Home >


Update July 4: Andrew points out a linguistic complication: in English, the adjective professional has a much wider meaning than the noun professional; in other words, one can be a professional without acting professionally. So please, read the article with this in mind and replace ‘a professional’ with ‘acting professionally’ where appropriate.

The ever-excellent Linda Raftree recently wrote an article about amateurs, professionals, innovations and smart aid. In it, she sketches in its extreme form two diametrically opposed views of volunteers and professionals: on the one extreme, volunteers are seen as well-meaning but utterly useless do-gooders who potentially do more damage than good, while on the other hand professionals are seen as useless ballast who are in no way capable of doing what they claim to do and who weigh down agile, smart new initiatives from volunteers.

I think that one of the big issues here is the conflation of amateur and volunteer, and of salaried aid worker and professional. In my view, being a volunteer does not automatically imply that you are an amateur, and some of the salaried aid workers out there are not professionals at all. I would say that there probably is a correlation between your contract status and your position on the amateur-professional continuum (although I have no evidence to back that up – just personal observation), but there is definitely no hard-wired link. What makes a professional? And are volunteers by definition amateurs? Read on…


Continue Reading 14 comments }Aid and aid work, Featured

The 1 million T-shirts saga goes on.

I really, really would wish that we could all just say that the T-shirt guys learned from what happened and we could move on to more rewarding issues. In fact, I thought exactly that had happened, and hadn’t spent even the shortest tweet on it for several weeks – and then they posted this blog post. Go and read. And cry.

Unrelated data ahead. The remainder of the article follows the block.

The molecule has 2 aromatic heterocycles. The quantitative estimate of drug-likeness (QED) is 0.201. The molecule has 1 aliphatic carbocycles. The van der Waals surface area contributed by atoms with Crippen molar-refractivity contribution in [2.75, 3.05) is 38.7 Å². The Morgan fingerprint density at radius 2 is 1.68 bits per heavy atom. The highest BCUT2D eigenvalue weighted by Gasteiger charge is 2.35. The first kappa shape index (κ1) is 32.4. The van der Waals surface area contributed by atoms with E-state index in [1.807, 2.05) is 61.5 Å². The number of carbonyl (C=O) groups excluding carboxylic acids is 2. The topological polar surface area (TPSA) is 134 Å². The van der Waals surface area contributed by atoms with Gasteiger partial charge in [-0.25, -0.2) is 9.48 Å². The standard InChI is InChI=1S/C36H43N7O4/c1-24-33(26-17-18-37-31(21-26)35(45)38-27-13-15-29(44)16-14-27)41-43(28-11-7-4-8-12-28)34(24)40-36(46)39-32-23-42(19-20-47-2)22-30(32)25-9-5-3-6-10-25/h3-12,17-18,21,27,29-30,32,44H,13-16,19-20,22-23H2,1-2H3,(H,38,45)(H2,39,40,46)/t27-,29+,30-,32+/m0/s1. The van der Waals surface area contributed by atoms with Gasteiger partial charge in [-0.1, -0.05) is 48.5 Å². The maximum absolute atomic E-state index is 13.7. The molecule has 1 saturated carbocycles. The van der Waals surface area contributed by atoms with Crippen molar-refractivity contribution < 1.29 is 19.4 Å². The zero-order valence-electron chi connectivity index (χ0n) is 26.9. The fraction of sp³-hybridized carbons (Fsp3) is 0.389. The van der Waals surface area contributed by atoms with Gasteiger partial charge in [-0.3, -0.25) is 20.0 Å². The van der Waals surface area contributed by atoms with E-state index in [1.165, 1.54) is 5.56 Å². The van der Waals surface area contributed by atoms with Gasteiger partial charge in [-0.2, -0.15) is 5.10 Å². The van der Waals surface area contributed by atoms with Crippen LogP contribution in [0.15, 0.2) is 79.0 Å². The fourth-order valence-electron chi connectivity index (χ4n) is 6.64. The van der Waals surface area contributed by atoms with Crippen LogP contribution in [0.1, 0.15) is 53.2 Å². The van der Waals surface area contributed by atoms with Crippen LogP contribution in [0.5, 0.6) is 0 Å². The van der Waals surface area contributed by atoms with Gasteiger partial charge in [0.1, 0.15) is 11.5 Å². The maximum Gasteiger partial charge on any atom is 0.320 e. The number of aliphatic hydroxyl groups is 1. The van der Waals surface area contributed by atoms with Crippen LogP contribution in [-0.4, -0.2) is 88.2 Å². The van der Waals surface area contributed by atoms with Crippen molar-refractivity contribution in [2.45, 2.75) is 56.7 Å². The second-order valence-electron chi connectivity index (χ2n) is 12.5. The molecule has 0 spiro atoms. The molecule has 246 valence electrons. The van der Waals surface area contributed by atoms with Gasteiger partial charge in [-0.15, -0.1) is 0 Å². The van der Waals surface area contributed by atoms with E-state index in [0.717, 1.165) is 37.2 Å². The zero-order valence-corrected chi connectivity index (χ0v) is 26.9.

Yes, that is right. They want to support what is probably the most badly conceived anti-child-trafficking initiative ever. I am not going to tire you here with why it is such a bad idea (others have done an admirable job on that, e.g. this post by Amanda Kloer, which was written well before the T-shirts ever came up). What I do want to draw attention to is that, evidently, Jason still has not learnt that it might be a good idea to stop and think before jumping off –  and preferably only do so while being informed by best practice and evidence.

Obviously, he was taken aback a bit by the criticisms and quickly took the post down, tweeting that he did so for ‘due diligence’. Perhaps it should be pointed out here that ‘due diligence’ is normally understood as something done before the proverbial shit hits the proverbial fan. If you do this afterwards, it is more properly known as ‘negligent laziness’. Why do I go on a rant about this? Click to read on.


Continue Reading 16 comments }Aid and aid work, Featured

This morning’s round table teleconference on the 1 million shirts episode was an interesting experience: I don’t think a start-up charity initiative has ever been able to draw on such a wide array of aid expertise in one public venue (but I would be very happy to stand corrected on that). Some thoughts and impressions.

One million shirts as a confusing meme

I don’t think a charity has ever been propelled into meme status in such a short time frame. The problem with this is that there are actually five memes but that they all use “1 million shirts” as their catch phrase:

  1. The project and the organisation itself as a concept.